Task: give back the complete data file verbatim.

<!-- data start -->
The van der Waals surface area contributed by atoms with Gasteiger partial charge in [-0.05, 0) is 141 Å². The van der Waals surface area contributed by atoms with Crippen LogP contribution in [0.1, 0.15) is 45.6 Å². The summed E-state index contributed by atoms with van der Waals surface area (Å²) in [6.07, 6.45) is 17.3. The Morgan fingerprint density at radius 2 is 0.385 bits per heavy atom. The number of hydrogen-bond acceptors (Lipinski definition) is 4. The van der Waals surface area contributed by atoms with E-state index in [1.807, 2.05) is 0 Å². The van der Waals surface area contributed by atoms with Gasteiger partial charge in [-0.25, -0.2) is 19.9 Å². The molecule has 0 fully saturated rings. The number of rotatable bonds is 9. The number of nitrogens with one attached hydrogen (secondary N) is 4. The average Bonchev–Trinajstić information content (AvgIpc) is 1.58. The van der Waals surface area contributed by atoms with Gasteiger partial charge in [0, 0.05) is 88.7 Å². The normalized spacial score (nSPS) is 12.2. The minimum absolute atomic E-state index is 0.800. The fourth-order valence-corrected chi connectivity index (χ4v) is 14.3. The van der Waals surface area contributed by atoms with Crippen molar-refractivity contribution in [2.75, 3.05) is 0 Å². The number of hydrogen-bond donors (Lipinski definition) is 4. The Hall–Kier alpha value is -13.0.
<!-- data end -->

The van der Waals surface area contributed by atoms with Gasteiger partial charge in [-0.05, 0) is 141 Å². The van der Waals surface area contributed by atoms with Crippen LogP contribution in [0.1, 0.15) is 45.6 Å². The summed E-state index contributed by atoms with van der Waals surface area (Å²) in [6.07, 6.45) is 17.3. The Morgan fingerprint density at radius 2 is 0.385 bits per heavy atom. The number of hydrogen-bond acceptors (Lipinski definition) is 4. The van der Waals surface area contributed by atoms with E-state index in [1.807, 2.05) is 0 Å². The van der Waals surface area contributed by atoms with Gasteiger partial charge in [-0.25, -0.2) is 19.9 Å². The molecule has 0 fully saturated rings. The number of rotatable bonds is 9. The number of nitrogens with one attached hydrogen (secondary N) is 4. The average Bonchev–Trinajstić information content (AvgIpc) is 1.58. The van der Waals surface area contributed by atoms with Gasteiger partial charge in [0, 0.05) is 88.7 Å². The normalized spacial score (nSPS) is 12.2. The minimum absolute atomic E-state index is 0.800. The fourth-order valence-corrected chi connectivity index (χ4v) is 14.3. The van der Waals surface area contributed by atoms with Crippen molar-refractivity contribution in [2.75, 3.05) is 0 Å². The number of hydrogen-bond donors (Lipinski definition) is 4. The Hall–Kier alpha value is -13.0.